# [EM] Approval Cutoffs

Forest Simmons fsimmons at pcc.edu
Tue Jul 22 12:56:02 PDT 2003

```Suppose that you have complete access to a set of ballots that rank or
rate the candidates in a single winner race, and it is your duty to
recommend an approval cutoff to the voter of each ballot, so that they are
not wasting their ballots by voting too (opti- or pessi-) mystically :-)

How could you do this without displaying favoritism towards any of the
candidates?

The trouble is that most approval strategies depend on probabilities, but
the minute each voter follows your recommendation, the winner is a matter
of certainty, not probability.

Suppose, for example, that your recommended cutoffs would result in
candidate A winning the election.  In order to not display favoritism

With the new recommendation candidate B takes the place of A as winner, so

With this new recommendation C becomes the winner, so another adjustment
is made, which results in A being the winner again.

These considerations illustrate the difficulties inherent in methods
that convert ranked or rated ballots into approval ballots.

Ideally we would like a method such that if A wins based on the assigned
cutoffs, the voters would still consider that the assigned cutoff was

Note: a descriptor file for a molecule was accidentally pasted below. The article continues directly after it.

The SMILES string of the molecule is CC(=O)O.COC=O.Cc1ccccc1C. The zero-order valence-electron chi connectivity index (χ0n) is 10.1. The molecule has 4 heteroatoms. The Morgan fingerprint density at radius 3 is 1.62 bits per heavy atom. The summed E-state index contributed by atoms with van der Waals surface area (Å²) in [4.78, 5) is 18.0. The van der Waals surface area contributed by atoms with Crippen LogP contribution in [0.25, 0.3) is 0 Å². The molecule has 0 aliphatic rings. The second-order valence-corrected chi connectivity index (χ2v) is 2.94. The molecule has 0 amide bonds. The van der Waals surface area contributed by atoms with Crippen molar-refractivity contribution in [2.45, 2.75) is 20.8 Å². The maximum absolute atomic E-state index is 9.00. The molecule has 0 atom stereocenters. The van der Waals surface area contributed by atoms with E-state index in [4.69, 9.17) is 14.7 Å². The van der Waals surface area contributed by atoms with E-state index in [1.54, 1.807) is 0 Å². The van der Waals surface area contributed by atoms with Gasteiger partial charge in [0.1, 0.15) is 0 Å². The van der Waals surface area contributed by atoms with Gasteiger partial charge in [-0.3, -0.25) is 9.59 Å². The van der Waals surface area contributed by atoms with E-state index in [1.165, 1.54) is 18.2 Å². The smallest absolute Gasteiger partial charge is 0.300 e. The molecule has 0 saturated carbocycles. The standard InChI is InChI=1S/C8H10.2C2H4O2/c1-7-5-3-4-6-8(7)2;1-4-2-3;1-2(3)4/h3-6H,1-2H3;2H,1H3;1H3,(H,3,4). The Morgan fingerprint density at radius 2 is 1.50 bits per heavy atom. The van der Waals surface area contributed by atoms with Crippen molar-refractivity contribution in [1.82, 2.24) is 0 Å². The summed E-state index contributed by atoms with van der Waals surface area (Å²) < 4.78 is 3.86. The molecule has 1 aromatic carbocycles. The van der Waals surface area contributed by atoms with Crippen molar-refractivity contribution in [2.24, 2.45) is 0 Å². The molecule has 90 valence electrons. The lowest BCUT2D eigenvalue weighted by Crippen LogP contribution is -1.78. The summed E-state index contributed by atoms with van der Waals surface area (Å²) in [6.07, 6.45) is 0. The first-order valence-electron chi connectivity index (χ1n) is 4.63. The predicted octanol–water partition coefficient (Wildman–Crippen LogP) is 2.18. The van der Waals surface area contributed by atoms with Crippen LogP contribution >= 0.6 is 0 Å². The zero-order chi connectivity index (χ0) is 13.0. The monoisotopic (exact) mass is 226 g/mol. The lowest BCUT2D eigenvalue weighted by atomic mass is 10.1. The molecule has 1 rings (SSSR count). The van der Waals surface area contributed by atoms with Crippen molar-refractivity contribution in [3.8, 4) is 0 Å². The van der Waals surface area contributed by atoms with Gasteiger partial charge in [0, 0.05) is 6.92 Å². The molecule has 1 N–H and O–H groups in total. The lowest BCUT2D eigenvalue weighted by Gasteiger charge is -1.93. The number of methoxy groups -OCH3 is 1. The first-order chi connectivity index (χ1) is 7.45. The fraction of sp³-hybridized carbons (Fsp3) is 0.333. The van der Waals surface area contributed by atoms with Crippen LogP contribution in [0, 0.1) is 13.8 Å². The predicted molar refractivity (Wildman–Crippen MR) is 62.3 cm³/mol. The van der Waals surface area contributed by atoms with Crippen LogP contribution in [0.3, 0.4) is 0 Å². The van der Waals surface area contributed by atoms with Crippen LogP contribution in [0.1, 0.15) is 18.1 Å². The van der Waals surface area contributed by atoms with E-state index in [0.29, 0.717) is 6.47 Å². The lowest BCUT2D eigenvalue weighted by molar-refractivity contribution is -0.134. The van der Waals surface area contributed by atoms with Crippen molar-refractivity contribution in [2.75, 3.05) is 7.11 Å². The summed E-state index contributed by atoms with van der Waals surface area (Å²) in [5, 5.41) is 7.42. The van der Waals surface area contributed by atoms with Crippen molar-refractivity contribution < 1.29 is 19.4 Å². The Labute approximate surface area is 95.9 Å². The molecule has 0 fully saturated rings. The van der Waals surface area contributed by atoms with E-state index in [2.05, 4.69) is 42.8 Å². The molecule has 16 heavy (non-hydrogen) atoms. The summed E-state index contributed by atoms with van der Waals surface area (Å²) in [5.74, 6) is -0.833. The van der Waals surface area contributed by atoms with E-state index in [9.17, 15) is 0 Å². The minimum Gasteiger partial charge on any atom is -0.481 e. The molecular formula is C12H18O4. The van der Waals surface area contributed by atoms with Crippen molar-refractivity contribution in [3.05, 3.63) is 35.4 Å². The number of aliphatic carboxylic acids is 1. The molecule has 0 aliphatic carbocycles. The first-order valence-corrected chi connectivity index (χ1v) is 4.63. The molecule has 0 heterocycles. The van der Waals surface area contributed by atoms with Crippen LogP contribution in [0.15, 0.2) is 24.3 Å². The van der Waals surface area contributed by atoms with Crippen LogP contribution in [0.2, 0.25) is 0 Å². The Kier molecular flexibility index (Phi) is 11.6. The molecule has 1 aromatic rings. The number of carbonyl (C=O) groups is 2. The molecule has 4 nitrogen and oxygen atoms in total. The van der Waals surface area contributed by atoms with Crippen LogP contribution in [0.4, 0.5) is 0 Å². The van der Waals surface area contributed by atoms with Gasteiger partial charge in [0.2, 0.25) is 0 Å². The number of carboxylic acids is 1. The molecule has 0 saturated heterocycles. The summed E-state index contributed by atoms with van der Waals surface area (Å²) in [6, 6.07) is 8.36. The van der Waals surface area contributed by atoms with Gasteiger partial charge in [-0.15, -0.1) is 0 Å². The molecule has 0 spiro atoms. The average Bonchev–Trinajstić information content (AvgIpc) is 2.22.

their best strategy, even knowing that A was certain to win.

For example, if A wins and all of the cutoffs were at A, inclusive or not
depending on whether or not the second placer was considered inferior to
A, then the all of the rational voters could be satisfied that their
approval cutoffs were at the right place.

But as we learned from Cumulative Repeated Approval Balloting (CRAB)
simulations, this kind of approval equilibrium is not always possible.

So what do we do?

One possibility is to try to minimize the number of voters that feel
(after the fact) that their approval cutoff was at the wrong place,
perhaps taking into account how far they would have moved the cutoff if
they had known who the winner was going to be.

Another possibility is to do some kind of simulation like the CRAB race
mentioned above, and then base the approval cutoffs on the empirical
probabilities that come out of the simulation.  It seems to me that
these empirical probabilities would be more accurate and reliable than
polling information.